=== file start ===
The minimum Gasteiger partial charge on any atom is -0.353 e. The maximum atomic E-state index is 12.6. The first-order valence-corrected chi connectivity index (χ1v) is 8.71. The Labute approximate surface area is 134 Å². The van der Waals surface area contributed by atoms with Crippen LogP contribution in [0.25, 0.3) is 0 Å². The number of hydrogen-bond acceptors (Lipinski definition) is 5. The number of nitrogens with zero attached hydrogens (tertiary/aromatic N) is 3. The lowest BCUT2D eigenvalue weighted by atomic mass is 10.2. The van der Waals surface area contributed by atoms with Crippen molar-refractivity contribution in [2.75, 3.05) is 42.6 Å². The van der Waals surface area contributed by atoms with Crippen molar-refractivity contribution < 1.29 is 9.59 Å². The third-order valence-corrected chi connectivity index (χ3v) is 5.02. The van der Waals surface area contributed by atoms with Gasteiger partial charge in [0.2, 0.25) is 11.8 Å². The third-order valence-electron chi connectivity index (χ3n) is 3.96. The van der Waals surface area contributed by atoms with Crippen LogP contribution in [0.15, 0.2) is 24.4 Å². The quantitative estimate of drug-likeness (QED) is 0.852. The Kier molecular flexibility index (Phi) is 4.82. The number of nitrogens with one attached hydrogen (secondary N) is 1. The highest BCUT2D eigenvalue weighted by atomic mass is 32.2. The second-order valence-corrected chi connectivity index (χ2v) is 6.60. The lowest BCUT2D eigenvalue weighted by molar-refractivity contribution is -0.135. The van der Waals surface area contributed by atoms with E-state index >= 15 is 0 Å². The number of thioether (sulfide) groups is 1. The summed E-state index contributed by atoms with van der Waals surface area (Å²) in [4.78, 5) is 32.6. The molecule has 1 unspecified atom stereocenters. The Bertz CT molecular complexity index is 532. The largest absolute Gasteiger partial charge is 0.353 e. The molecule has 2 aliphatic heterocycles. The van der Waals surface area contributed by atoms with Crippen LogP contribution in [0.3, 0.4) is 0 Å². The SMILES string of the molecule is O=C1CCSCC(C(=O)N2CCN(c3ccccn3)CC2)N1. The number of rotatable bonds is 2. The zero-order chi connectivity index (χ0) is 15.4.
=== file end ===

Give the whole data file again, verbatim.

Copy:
The minimum Gasteiger partial charge on any atom is -0.353 e. The maximum atomic E-state index is 12.6. The first-order valence-corrected chi connectivity index (χ1v) is 8.71. The Labute approximate surface area is 134 Å². The van der Waals surface area contributed by atoms with Crippen LogP contribution in [0.25, 0.3) is 0 Å². The number of hydrogen-bond acceptors (Lipinski definition) is 5. The number of nitrogens with zero attached hydrogens (tertiary/aromatic N) is 3. The lowest BCUT2D eigenvalue weighted by atomic mass is 10.2. The van der Waals surface area contributed by atoms with Crippen molar-refractivity contribution in [2.75, 3.05) is 42.6 Å². The van der Waals surface area contributed by atoms with Crippen molar-refractivity contribution < 1.29 is 9.59 Å². The third-order valence-corrected chi connectivity index (χ3v) is 5.02. The van der Waals surface area contributed by atoms with Gasteiger partial charge in [0.2, 0.25) is 11.8 Å². The third-order valence-electron chi connectivity index (χ3n) is 3.96. The van der Waals surface area contributed by atoms with Crippen LogP contribution in [0.15, 0.2) is 24.4 Å². The quantitative estimate of drug-likeness (QED) is 0.852. The Kier molecular flexibility index (Phi) is 4.82. The number of nitrogens with one attached hydrogen (secondary N) is 1. The highest BCUT2D eigenvalue weighted by atomic mass is 32.2. The second-order valence-corrected chi connectivity index (χ2v) is 6.60. The lowest BCUT2D eigenvalue weighted by molar-refractivity contribution is -0.135. The van der Waals surface area contributed by atoms with E-state index >= 15 is 0 Å². The number of thioether (sulfide) groups is 1. The summed E-state index contributed by atoms with van der Waals surface area (Å²) in [4.78, 5) is 32.6. The molecule has 1 unspecified atom stereocenters. The Bertz CT molecular complexity index is 532. The largest absolute Gasteiger partial charge is 0.353 e. The molecule has 2 aliphatic heterocycles. The van der Waals surface area contributed by atoms with Crippen LogP contribution in [0.3, 0.4) is 0 Å². The SMILES string of the molecule is O=C1CCSCC(C(=O)N2CCN(c3ccccn3)CC2)N1. The number of rotatable bonds is 2. The zero-order chi connectivity index (χ0) is 15.4.